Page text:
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R&D project on 3D-simulation of combustion process in biomass power plants


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Driven by climate change the role of sustainable and CO2-neutral energy sources has rapidly grown within the past decades. In this context biomass has registered more importance for thermal power generation. Usage of solid biofuels for the production of heat and electricity is pre¬dominantly based on grate furnace systems. Although grate firing is a flexible technology which requires only a minimum of fuel preparation, utilization of solid biofuels may lead to challenges due to the fuels inhomogeneous nature. In addition to efficiency fluctuation, the formation of pollutants and deposits are common issues of biomass power plants. In order to address these kinds of challenges a better understanding of the entire combustion process is essential.

Numerical simulation offers high potential for detailed investigation of complex processes and has been used for optimization of numerous applications. They are beneficial for analysis of hardly accessible processes and reduce expensive experiments to a necessary level. Moreover, numerical investigation can provide new impulses for improvements of existing plants as well as for design optimization of future systems. Hence, numerical simulation can be profitable for both system operators and manufacturers.

The University of Rostock has developed a highly detailed procedure for numerical simulation of solid biomass combustion which allows for three-dimensional insights into large-scaled furnaces. The multi-purpose concept is based on CFD (Computational Fluid Dynamics) and discrete particle methods (DEM, Discrete Element Method). That is, movement and conversion of individual fuel particles is considered within the combustion system. Thermal interaction between a particle and its neighbours as well as between a particle and its ambient fluid is taken into account. Each particle undergoes thermal conversion processes, such as drying, pyrolysis, char gasification and char oxidization. Depended on fuel type, particle size and local conditions, for a certain particle these steps may either appear sequentially or simul¬taneously. This effect is captured by an extensively validated one-dimensional particle model.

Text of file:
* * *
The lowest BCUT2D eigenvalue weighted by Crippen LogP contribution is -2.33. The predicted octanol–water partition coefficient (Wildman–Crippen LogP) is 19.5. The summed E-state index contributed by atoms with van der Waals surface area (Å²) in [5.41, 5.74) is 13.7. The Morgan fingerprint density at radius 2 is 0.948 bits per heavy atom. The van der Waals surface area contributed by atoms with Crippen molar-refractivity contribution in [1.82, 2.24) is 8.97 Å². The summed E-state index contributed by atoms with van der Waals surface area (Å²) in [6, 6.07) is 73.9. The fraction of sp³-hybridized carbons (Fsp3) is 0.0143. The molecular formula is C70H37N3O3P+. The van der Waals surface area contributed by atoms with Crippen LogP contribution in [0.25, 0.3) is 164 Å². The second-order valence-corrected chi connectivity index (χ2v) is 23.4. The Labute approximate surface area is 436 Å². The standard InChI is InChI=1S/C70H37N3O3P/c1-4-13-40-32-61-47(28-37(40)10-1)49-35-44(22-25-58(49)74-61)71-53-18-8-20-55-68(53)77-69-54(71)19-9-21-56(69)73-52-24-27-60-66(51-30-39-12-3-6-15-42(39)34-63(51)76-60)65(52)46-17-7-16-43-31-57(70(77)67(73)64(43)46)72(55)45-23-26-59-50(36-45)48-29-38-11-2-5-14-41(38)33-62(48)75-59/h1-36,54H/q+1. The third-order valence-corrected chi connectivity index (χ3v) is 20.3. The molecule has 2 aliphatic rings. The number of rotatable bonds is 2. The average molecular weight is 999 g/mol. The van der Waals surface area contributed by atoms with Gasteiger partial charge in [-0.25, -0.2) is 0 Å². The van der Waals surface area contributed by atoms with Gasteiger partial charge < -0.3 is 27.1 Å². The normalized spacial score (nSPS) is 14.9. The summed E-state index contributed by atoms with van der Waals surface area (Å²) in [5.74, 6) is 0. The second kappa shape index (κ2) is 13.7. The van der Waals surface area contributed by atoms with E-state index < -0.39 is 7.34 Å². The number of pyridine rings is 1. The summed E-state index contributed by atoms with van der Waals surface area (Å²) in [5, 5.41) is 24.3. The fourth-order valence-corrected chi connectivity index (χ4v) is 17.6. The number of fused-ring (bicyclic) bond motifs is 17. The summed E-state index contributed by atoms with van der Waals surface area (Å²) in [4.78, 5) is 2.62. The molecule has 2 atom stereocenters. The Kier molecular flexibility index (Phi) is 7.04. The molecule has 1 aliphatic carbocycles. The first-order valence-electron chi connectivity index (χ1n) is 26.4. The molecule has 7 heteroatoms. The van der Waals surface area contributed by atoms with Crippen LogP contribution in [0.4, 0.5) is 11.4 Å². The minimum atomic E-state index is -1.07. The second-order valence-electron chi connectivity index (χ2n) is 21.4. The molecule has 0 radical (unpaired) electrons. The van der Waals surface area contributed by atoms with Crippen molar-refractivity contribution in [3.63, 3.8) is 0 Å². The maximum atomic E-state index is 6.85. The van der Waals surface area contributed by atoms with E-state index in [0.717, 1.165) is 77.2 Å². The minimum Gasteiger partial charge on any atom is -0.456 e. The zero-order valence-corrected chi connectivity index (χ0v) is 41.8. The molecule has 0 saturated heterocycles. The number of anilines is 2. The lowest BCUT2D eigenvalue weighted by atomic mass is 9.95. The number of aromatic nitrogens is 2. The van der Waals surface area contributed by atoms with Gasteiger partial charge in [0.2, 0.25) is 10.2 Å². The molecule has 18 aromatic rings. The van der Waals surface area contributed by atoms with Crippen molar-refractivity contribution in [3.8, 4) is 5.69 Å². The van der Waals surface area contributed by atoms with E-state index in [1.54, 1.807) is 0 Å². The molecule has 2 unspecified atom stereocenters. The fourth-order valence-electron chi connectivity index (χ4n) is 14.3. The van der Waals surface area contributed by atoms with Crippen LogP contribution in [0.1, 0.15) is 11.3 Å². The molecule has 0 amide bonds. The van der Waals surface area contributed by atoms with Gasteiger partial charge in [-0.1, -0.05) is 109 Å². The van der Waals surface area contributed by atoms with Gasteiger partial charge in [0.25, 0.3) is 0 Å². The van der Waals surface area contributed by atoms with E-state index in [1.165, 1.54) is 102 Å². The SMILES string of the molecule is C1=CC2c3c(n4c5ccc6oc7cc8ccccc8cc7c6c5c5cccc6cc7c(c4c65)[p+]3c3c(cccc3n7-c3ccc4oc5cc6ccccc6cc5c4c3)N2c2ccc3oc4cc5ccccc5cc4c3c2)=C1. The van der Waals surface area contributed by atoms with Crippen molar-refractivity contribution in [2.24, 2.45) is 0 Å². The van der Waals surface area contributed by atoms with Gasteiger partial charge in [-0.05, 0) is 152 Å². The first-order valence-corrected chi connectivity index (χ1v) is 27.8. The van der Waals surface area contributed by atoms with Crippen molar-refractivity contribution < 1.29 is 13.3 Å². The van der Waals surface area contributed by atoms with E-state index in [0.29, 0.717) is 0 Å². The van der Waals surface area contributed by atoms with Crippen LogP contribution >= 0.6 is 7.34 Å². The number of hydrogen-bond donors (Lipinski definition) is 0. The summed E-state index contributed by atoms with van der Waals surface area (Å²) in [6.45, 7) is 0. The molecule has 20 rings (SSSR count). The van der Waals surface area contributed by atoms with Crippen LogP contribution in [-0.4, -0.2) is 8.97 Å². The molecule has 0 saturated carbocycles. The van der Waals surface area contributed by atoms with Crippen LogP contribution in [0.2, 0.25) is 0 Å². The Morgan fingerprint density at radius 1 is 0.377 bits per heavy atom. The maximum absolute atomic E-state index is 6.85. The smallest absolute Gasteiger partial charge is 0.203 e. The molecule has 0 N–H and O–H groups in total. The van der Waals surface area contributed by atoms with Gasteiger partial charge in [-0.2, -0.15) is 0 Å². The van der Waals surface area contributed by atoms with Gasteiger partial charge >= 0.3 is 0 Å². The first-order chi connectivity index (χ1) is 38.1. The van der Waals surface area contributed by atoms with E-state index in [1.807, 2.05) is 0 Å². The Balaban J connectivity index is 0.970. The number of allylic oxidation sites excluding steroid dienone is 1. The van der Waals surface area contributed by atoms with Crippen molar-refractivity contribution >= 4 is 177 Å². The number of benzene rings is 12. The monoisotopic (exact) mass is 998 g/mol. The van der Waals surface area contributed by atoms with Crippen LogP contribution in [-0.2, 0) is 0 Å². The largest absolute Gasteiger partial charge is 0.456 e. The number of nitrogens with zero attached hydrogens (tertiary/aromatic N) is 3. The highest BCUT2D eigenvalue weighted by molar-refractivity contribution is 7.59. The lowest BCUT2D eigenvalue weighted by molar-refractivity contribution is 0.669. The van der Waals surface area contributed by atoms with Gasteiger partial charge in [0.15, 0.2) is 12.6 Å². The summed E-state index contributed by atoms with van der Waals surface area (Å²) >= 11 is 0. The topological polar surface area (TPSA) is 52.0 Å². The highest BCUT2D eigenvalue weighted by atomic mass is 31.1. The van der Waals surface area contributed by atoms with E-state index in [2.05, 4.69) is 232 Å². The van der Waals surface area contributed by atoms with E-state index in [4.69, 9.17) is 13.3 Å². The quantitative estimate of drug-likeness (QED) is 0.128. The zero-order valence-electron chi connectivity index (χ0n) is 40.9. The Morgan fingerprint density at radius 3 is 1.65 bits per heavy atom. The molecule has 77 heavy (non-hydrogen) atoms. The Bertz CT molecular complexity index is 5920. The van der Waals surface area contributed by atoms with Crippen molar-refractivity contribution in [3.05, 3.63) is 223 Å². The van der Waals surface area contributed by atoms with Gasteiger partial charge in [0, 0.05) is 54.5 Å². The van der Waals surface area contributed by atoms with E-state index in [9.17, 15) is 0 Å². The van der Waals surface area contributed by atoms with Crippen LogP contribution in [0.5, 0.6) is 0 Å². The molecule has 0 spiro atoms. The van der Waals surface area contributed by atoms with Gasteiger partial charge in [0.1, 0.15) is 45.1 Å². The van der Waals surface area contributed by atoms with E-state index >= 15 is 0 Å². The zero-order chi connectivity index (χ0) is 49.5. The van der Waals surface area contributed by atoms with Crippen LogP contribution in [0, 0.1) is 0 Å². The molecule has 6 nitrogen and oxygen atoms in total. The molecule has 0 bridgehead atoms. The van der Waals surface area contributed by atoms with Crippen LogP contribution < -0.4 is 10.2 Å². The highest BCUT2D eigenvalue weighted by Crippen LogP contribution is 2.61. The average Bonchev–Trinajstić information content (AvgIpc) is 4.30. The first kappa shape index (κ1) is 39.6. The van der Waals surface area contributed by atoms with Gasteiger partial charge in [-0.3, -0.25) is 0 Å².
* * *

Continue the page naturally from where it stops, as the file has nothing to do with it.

Typical simulation results of the fuel particles include trajectories, mass loss, composition as well as surface and core temperature. Besides, the solution contains three-dimensional scalar fields of fluid velocity, pressure, species and temperature. The concept has been successfully applied for simulation of wood chip combustion in a large-scaled grate firing plant. As tracking of particles is a central feature of the discrete particle approach, simulation has been carried out with a special emphasis on modelling of deposition by adhering fly ash particles. However, the technique is modular and can be extended by further models to address various fuels and tasks, which are for instance:

  • Modelling of pollutant and deposit formation,
  • Optimization of flue gas cleaning systems,
  • Improving system operation or future system design.

Since the concept is flexible, it is not restricted to a specific combustion system. Among technical grate furnaces, the procedure has also been used to simulate the combustion of woody biomass in a fluidized bed reactor. Finally, it is worth stating that a discrete particle method for simulation of municipal solid waste incineration is currently in progress.

Fields of cooperation

  • Thermal conversion of biomass
  • Biomass and waste combustion
  • Flue gas cleaning • Reactor and furnace design
  • Power plant operation

For further information please contact: Dorian Holtz Institute of Technical Thermodynamics, Rostock University, Germany

Phone: +49 (0) 381 498 9429 

Mail: dorian.holtz@uni-rostock.de

Web: www.ltt.uni-rostock.de


Tags

Green energy and energy storage
Europe
news from the market
Renewable energy technologies
2018
general cleantech

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